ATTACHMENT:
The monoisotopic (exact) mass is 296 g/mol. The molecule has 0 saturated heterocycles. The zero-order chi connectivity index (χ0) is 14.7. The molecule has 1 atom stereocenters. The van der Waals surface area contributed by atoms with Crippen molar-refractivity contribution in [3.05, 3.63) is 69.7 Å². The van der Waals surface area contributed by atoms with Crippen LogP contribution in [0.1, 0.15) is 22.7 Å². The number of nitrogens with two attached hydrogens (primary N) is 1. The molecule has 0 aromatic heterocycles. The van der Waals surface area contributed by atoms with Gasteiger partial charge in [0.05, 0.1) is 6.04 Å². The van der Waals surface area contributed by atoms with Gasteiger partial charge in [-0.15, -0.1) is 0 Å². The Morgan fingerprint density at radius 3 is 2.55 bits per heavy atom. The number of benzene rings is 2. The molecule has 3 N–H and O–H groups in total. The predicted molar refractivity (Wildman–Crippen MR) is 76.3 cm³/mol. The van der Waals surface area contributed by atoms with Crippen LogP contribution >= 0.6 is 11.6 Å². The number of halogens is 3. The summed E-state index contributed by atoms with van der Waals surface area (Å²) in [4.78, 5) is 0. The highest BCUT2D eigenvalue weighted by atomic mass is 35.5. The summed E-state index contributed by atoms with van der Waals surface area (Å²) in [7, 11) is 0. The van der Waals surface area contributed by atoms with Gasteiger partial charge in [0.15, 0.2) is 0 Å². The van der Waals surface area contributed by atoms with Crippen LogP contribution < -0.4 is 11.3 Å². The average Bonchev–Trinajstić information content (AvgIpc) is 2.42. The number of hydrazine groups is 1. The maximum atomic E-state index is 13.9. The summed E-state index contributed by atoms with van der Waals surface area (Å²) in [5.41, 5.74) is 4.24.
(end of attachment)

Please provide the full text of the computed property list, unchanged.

The monoisotopic (exact) mass is 296 g/mol. The molecule has 0 saturated heterocycles. The zero-order chi connectivity index (χ0) is 14.7. The molecule has 1 atom stereocenters. The van der Waals surface area contributed by atoms with Crippen molar-refractivity contribution in [3.05, 3.63) is 69.7 Å². The van der Waals surface area contributed by atoms with Crippen LogP contribution in [0.1, 0.15) is 22.7 Å². The number of nitrogens with two attached hydrogens (primary N) is 1. The molecule has 0 aromatic heterocycles. The van der Waals surface area contributed by atoms with Gasteiger partial charge in [0.05, 0.1) is 6.04 Å². The van der Waals surface area contributed by atoms with Gasteiger partial charge in [-0.15, -0.1) is 0 Å². The Morgan fingerprint density at radius 3 is 2.55 bits per heavy atom. The number of benzene rings is 2. The molecule has 3 N–H and O–H groups in total. The predicted molar refractivity (Wildman–Crippen MR) is 76.3 cm³/mol. The van der Waals surface area contributed by atoms with Crippen LogP contribution >= 0.6 is 11.6 Å². The number of halogens is 3. The summed E-state index contributed by atoms with van der Waals surface area (Å²) in [4.78, 5) is 0. The highest BCUT2D eigenvalue weighted by atomic mass is 35.5. The summed E-state index contributed by atoms with van der Waals surface area (Å²) in [7, 11) is 0. The van der Waals surface area contributed by atoms with Gasteiger partial charge in [0.15, 0.2) is 0 Å². The van der Waals surface area contributed by atoms with Crippen LogP contribution < -0.4 is 11.3 Å². The average Bonchev–Trinajstić information content (AvgIpc) is 2.42. The number of hydrazine groups is 1. The maximum atomic E-state index is 13.9. The summed E-state index contributed by atoms with van der Waals surface area (Å²) in [5.41, 5.74) is 4.24.